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Free Content Vertical Movement Rate Estimates for Atlantic Istiophorid Billfishes Derived from High-Resolution Pop-Up Satellite Archival Data

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Abstract:

Development of pop-up satellite archival tag (PSAT) technology has greatly increased our knowledge of billfishes (Arnold and Dewar, 2001). The acquisition and subsequent fisheries-independent transmission of PSAT data via the Argos system has revealed behavioral traits of these comparatively rare species, whose survival depends on the ability to range over large geographical areas (Goodyear et al., 2008). While PSATs are capable of monitoring light level, depth, and temperature at relatively high resolution (i.e., ≤ 60 s intervals), battery power and data volume restrictions can limit data transmissions to summary information only. Occasionally, PSATs are recaptured with fishing gears or recovered after washing ashore (e.g., Gunn et al., 2003; Hoolihan and Luo, 2007). In these instances, the complete archived high-resolution data are accessible from the PSAT memory. Analyzing these data for change in depth (over time) provides an opportunity to derive coarse estimates of vertical movement rates, in lieu of a dedicated speed sensor. Knowing these swimming rates provides the potential to better understand the vertical and thermal habitat use, and bioenergetic optimization of billfishes. Similar swimming capability may also be implied to horizontal movements, helping to elucidate home range and migration patterns. In addition, swimming speed information is a necessary component for building foraging models.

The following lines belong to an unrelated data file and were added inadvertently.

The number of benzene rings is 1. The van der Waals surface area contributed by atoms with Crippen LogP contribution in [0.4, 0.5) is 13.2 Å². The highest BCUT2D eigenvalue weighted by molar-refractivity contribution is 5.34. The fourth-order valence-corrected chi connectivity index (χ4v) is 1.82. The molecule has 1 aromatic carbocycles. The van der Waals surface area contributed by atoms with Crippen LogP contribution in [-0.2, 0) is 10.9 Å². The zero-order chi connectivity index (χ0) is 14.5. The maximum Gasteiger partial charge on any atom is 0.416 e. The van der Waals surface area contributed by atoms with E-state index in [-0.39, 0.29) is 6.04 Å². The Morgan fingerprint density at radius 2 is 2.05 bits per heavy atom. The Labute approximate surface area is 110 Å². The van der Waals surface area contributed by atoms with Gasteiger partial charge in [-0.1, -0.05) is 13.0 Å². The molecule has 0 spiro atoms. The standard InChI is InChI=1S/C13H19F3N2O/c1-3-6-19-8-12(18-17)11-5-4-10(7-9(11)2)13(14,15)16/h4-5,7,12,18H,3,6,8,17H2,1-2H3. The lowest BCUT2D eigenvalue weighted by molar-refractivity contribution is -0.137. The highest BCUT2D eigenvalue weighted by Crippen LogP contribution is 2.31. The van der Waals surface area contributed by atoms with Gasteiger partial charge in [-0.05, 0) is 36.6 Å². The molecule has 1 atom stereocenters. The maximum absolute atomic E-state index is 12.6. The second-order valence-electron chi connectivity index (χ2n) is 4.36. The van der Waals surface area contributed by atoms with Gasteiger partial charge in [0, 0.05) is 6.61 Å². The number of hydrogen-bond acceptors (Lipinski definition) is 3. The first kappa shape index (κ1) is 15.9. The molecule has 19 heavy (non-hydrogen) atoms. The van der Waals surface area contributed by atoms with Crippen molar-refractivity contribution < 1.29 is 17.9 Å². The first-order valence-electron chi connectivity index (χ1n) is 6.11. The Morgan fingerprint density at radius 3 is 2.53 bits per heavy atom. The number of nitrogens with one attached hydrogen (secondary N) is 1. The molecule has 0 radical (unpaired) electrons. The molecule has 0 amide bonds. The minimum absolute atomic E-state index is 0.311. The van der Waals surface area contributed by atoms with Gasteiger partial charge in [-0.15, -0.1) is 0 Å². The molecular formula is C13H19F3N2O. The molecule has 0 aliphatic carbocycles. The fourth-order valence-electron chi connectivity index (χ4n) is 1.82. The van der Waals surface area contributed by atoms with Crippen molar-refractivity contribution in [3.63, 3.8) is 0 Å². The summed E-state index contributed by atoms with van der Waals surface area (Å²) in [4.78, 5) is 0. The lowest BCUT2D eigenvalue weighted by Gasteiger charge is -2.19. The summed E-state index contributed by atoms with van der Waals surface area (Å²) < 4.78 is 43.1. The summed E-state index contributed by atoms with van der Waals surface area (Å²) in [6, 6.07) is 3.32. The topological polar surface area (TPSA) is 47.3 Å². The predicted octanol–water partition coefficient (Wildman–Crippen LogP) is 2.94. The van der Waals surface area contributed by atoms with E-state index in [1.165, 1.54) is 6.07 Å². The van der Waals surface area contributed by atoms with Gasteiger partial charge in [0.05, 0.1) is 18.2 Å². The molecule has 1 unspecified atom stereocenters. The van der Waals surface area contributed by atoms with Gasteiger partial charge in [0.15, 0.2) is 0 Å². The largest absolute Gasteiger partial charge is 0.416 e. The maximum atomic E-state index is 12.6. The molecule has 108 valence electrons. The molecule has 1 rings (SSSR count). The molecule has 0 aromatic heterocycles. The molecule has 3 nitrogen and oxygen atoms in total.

Document Type: Short Communication

Publication date: 2009-05-01

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  • The Bulletin of Marine Science is dedicated to the dissemination of high quality research from the world's oceans. All aspects of marine science are treated by the Bulletin of Marine Science, including papers in marine biology, biological oceanography, fisheries, marine affairs, applied marine physics, marine geology and geophysics, marine and atmospheric chemistry, and meteorology and physical oceanography.
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